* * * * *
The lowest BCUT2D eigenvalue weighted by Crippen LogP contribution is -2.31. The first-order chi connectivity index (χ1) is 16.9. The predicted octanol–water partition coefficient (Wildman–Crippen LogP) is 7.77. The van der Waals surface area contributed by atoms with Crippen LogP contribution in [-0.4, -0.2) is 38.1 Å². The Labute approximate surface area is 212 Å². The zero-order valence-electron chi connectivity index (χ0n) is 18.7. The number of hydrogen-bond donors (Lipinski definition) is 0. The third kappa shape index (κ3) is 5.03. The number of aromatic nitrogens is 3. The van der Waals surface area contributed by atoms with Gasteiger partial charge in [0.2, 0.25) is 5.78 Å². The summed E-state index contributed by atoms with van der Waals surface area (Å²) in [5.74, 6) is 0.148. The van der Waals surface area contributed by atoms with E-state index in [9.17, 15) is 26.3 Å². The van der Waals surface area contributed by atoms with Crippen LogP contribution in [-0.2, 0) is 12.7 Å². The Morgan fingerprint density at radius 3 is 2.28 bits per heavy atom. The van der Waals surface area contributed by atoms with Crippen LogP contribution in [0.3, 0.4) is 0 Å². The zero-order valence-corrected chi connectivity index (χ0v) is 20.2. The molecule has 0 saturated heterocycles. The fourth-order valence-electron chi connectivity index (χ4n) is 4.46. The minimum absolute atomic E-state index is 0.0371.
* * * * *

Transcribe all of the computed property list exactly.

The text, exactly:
The lowest BCUT2D eigenvalue weighted by Crippen LogP contribution is -2.31. The first-order chi connectivity index (χ1) is 16.9. The predicted octanol–water partition coefficient (Wildman–Crippen LogP) is 7.77. The van der Waals surface area contributed by atoms with Crippen LogP contribution in [-0.4, -0.2) is 38.1 Å². The Labute approximate surface area is 212 Å². The zero-order valence-electron chi connectivity index (χ0n) is 18.7. The number of hydrogen-bond donors (Lipinski definition) is 0. The third kappa shape index (κ3) is 5.03. The number of aromatic nitrogens is 3. The van der Waals surface area contributed by atoms with Gasteiger partial charge in [0.2, 0.25) is 5.78 Å². The summed E-state index contributed by atoms with van der Waals surface area (Å²) in [5.74, 6) is 0.148. The van der Waals surface area contributed by atoms with E-state index in [9.17, 15) is 26.3 Å². The van der Waals surface area contributed by atoms with Crippen LogP contribution in [-0.2, 0) is 12.7 Å². The Morgan fingerprint density at radius 3 is 2.28 bits per heavy atom. The van der Waals surface area contributed by atoms with Crippen LogP contribution in [0.3, 0.4) is 0 Å². The zero-order valence-corrected chi connectivity index (χ0v) is 20.2. The molecule has 0 saturated heterocycles. The fourth-order valence-electron chi connectivity index (χ4n) is 4.46. The minimum absolute atomic E-state index is 0.0371.